Revisiting the requirements of hutchins: Context and coverage in the post-George Floyd world

Research output: Chapter in Book/Report/Conference proceedingChapter

Abstract

The death of George Floyd at the hands of Minneapolis police in 2020 set off a season of upheaval in communities across the country and beyond. Rioting erupted, buildings burned, and activists demanded the dismantling of police departments. For journalists, this was not just an enormous story, it was a challenge to the long-held practices, policies, and values of traditional news organizations. It was not the first such period of self-scrutiny. In 1947, the Commission on Freedom of the Press, better known as the Hutchins Commission, challenged the United States news industry to reform itself before outside forces imposed reform upon it. The commission's report identified five requirements of a free society. If not met by journalists, the Hutchins report warned, these requirements would lead that society to regulate news media through governmental means. This chapter examines how the Hutchins requirements relate to reporting on race relations and challenges to journalism that followed the police killing of George Floyd. It explores the issue of who gets to decide which words journalists use; new thinking on such old concepts as objectivity, independence, and neutrality; and the notion that news organizations owe greater protection to certain public protesters than tradition would dictate.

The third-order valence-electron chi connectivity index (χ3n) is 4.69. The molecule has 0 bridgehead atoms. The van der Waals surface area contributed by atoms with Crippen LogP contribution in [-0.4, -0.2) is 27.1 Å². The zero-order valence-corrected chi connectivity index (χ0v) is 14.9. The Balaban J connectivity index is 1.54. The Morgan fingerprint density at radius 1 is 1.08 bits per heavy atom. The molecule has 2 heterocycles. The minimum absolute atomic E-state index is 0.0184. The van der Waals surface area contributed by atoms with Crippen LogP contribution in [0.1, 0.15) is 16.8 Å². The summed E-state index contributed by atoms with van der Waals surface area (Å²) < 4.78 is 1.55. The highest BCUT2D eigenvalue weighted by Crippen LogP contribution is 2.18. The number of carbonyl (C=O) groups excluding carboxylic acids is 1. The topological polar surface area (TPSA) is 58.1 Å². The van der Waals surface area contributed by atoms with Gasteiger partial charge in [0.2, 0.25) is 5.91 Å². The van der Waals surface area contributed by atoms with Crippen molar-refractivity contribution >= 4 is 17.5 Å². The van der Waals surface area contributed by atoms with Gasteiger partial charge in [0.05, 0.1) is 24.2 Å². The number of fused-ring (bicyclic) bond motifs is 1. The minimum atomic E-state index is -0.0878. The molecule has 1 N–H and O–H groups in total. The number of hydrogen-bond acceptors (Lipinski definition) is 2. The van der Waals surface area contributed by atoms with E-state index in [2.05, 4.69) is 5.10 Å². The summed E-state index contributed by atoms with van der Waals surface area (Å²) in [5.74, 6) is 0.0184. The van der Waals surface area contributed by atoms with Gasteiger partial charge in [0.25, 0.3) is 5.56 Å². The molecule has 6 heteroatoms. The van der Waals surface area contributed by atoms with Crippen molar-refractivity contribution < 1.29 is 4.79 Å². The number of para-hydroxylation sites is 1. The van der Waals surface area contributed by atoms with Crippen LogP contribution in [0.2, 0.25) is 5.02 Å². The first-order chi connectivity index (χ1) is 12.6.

Original languageEnglish (US)
Title of host publicationThe Routledge Companion to Journalism Ethics
PublisherTaylor and Francis
Pages53-61
Number of pages9
ISBN (Electronic)9780429553301
ISBN (Print)9780429262708
StatePublished - Aug 20 2021
Externally publishedYes

Bibliographical note

Publisher Copyright:
© 2022 selection and editorial matter, Lada Trifonova Price, Karen Sanders, and Wendy N. Wyatt. All rights reserved.

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